8. Touch (not really iPod specific): Actually the pod is more of less the first touch product I used for a longer period of time (apart from having used Wacom tablets for some years which of course is different as “touch” and view are separated) so certainly am no expert on it. On first use it is highly addictive to scroll and tap on the screen (as seen by loads of teenagers or managers sitting anywhere playing with there iPhones or other touchphones) and actually is fun. Nevertheless the general problem with touch esp on smaller screens is that you can only touch OR view the stuff under your finger ;) For example longer lists you may want to scan are actually more difficult to scan via touch than e.g. a mouse with a scroll wheel. The iPod’s initial purpose was a music player where you have long lists of music albums etc. so exactly where you need to scan something quickly… I guess for a mobile device it is quite good but depending on what you want to do another device (small netbook?) may be a better idea. My initial idea using the iPod as a (rather expensive) remote control mainly at home does work but I wonder if another device would be better…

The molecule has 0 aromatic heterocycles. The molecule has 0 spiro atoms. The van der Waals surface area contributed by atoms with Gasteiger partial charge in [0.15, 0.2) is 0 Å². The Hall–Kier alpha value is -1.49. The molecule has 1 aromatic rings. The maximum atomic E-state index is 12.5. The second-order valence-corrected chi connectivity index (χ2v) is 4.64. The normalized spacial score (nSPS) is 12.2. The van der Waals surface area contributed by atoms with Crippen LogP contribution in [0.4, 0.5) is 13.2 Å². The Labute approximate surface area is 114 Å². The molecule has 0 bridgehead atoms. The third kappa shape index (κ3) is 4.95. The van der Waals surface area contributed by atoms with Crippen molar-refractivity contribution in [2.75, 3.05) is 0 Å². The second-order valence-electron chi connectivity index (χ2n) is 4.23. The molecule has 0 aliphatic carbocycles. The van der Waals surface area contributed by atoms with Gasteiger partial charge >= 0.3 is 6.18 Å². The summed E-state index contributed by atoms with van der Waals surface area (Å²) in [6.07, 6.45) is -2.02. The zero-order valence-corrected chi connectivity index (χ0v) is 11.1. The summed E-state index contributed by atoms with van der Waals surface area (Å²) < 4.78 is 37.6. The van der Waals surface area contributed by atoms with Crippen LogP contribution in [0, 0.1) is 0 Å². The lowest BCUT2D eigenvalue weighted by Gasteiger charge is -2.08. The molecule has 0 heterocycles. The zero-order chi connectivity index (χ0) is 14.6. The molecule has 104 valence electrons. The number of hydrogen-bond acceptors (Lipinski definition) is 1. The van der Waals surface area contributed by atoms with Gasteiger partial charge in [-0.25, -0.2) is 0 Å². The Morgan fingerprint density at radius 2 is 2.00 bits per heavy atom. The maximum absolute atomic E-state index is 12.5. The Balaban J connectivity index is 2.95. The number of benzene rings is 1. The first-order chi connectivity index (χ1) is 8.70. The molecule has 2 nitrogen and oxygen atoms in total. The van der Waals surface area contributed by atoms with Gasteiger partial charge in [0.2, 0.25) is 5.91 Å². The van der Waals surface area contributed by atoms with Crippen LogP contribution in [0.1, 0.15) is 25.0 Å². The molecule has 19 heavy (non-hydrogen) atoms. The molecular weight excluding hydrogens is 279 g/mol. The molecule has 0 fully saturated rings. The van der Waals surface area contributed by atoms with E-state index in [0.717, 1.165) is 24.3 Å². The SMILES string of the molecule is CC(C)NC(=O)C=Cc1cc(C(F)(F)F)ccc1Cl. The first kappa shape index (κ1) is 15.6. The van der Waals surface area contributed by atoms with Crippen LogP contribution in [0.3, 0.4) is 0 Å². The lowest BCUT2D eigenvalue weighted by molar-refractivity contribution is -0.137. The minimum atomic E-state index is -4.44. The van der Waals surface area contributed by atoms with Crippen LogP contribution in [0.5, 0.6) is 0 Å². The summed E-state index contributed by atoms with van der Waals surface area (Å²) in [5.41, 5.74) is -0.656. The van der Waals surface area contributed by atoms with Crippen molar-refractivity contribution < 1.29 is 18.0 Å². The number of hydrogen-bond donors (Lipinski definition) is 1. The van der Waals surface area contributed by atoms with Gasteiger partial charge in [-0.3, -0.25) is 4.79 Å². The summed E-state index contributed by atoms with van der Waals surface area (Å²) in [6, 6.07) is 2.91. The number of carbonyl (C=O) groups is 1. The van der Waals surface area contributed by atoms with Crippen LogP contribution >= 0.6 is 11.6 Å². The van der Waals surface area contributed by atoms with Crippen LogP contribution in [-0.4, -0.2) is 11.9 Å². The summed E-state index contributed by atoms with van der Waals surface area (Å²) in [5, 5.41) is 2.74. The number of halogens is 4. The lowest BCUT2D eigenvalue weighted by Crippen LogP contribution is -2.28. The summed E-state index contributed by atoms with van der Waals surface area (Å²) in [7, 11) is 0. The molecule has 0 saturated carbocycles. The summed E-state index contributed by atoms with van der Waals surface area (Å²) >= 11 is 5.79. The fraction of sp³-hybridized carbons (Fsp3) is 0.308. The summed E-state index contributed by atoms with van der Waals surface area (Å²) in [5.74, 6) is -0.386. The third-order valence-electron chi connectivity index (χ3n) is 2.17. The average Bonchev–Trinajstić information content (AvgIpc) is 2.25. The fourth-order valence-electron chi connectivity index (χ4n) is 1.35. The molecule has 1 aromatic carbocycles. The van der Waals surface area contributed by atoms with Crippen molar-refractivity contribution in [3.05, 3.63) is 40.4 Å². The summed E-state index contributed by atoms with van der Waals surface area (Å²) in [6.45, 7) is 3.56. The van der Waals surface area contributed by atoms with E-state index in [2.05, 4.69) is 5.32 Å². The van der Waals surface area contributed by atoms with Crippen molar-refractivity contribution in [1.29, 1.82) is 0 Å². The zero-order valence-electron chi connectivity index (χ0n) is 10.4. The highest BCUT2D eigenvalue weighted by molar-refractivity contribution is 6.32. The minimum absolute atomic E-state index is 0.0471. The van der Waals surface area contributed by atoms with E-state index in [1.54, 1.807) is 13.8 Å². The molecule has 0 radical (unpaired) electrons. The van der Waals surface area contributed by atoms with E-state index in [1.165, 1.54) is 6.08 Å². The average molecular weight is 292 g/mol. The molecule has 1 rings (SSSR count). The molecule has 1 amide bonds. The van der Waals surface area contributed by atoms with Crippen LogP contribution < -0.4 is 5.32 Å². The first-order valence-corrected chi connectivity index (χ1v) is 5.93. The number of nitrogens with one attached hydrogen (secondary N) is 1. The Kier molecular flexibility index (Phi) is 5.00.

9. Flatland (as termed by Bruce Tognazzini): I only got about 5 apps in the appstore yet but already notice the exact problem Tog describes in his Flatland article. Look there if you want to know more, it really is quite interesting